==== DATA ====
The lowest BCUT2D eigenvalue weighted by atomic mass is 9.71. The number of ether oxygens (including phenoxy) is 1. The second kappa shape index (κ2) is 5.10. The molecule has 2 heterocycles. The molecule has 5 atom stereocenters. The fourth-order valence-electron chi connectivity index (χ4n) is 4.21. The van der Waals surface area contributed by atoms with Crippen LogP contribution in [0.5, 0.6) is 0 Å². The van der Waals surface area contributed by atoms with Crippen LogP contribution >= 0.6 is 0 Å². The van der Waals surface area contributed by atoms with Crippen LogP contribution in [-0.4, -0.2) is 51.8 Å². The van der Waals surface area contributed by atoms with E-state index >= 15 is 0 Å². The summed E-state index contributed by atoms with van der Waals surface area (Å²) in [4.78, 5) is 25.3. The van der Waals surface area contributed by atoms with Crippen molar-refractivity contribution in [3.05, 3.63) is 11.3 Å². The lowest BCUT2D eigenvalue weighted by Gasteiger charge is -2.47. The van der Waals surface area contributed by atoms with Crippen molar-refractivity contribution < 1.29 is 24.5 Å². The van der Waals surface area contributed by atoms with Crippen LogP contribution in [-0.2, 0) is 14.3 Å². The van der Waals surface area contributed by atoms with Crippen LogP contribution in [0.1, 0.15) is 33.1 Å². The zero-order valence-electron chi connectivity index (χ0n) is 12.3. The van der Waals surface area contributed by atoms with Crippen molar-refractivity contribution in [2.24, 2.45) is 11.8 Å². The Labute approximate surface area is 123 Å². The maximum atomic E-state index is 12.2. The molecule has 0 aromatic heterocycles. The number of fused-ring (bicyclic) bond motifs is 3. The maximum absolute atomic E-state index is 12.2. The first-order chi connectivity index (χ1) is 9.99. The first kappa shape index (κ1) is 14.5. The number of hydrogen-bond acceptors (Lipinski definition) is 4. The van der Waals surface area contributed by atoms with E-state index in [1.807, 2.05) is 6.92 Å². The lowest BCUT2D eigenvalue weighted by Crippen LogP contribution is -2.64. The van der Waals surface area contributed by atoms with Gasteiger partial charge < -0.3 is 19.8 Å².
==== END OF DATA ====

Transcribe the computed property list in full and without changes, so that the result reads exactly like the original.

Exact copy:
The lowest BCUT2D eigenvalue weighted by atomic mass is 9.71. The number of ether oxygens (including phenoxy) is 1. The second kappa shape index (κ2) is 5.10. The molecule has 2 heterocycles. The molecule has 5 atom stereocenters. The fourth-order valence-electron chi connectivity index (χ4n) is 4.21. The van der Waals surface area contributed by atoms with Crippen LogP contribution in [0.5, 0.6) is 0 Å². The van der Waals surface area contributed by atoms with Crippen LogP contribution >= 0.6 is 0 Å². The van der Waals surface area contributed by atoms with Crippen LogP contribution in [-0.4, -0.2) is 51.8 Å². The van der Waals surface area contributed by atoms with E-state index >= 15 is 0 Å². The summed E-state index contributed by atoms with van der Waals surface area (Å²) in [4.78, 5) is 25.3. The van der Waals surface area contributed by atoms with Crippen molar-refractivity contribution in [3.05, 3.63) is 11.3 Å². The lowest BCUT2D eigenvalue weighted by Gasteiger charge is -2.47. The van der Waals surface area contributed by atoms with Crippen molar-refractivity contribution < 1.29 is 24.5 Å². The van der Waals surface area contributed by atoms with Crippen LogP contribution in [-0.2, 0) is 14.3 Å². The van der Waals surface area contributed by atoms with Crippen LogP contribution in [0.1, 0.15) is 33.1 Å². The zero-order valence-electron chi connectivity index (χ0n) is 12.3. The van der Waals surface area contributed by atoms with Crippen molar-refractivity contribution in [2.24, 2.45) is 11.8 Å². The Labute approximate surface area is 123 Å². The maximum atomic E-state index is 12.2. The molecule has 0 aromatic heterocycles. The number of fused-ring (bicyclic) bond motifs is 3. The maximum absolute atomic E-state index is 12.2. The first-order chi connectivity index (χ1) is 9.99. The first kappa shape index (κ1) is 14.5. The number of hydrogen-bond acceptors (Lipinski definition) is 4. The van der Waals surface area contributed by atoms with E-state index in [1.807, 2.05) is 6.92 Å². The lowest BCUT2D eigenvalue weighted by Crippen LogP contribution is -2.64. The van der Waals surface area contributed by atoms with Gasteiger partial charge < -0.3 is 19.8 Å².